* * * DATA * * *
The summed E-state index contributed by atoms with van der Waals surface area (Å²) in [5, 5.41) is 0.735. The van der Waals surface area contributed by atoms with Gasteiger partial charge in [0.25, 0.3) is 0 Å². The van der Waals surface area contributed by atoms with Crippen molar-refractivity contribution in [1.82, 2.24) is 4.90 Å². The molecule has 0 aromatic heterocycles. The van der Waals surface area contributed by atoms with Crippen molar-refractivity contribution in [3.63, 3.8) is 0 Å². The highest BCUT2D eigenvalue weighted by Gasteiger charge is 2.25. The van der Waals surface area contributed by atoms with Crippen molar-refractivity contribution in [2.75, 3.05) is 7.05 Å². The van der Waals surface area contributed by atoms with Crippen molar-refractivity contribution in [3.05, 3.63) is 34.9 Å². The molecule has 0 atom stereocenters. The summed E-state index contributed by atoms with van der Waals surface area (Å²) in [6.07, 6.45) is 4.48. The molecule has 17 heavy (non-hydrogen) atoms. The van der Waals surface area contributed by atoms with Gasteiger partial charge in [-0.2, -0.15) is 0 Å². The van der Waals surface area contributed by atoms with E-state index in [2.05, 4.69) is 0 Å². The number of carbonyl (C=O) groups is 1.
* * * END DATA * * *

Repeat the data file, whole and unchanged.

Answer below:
The summed E-state index contributed by atoms with van der Waals surface area (Å²) in [5, 5.41) is 0.735. The van der Waals surface area contributed by atoms with Gasteiger partial charge in [0.25, 0.3) is 0 Å². The van der Waals surface area contributed by atoms with Crippen molar-refractivity contribution in [1.82, 2.24) is 4.90 Å². The molecule has 0 aromatic heterocycles. The van der Waals surface area contributed by atoms with Crippen molar-refractivity contribution in [3.63, 3.8) is 0 Å². The highest BCUT2D eigenvalue weighted by Gasteiger charge is 2.25. The van der Waals surface area contributed by atoms with Crippen molar-refractivity contribution in [2.75, 3.05) is 7.05 Å². The van der Waals surface area contributed by atoms with Crippen molar-refractivity contribution in [3.05, 3.63) is 34.9 Å². The molecule has 0 atom stereocenters. The summed E-state index contributed by atoms with van der Waals surface area (Å²) in [6.07, 6.45) is 4.48. The molecule has 17 heavy (non-hydrogen) atoms. The van der Waals surface area contributed by atoms with Gasteiger partial charge in [-0.2, -0.15) is 0 Å². The van der Waals surface area contributed by atoms with E-state index in [2.05, 4.69) is 0 Å². The number of carbonyl (C=O) groups is 1.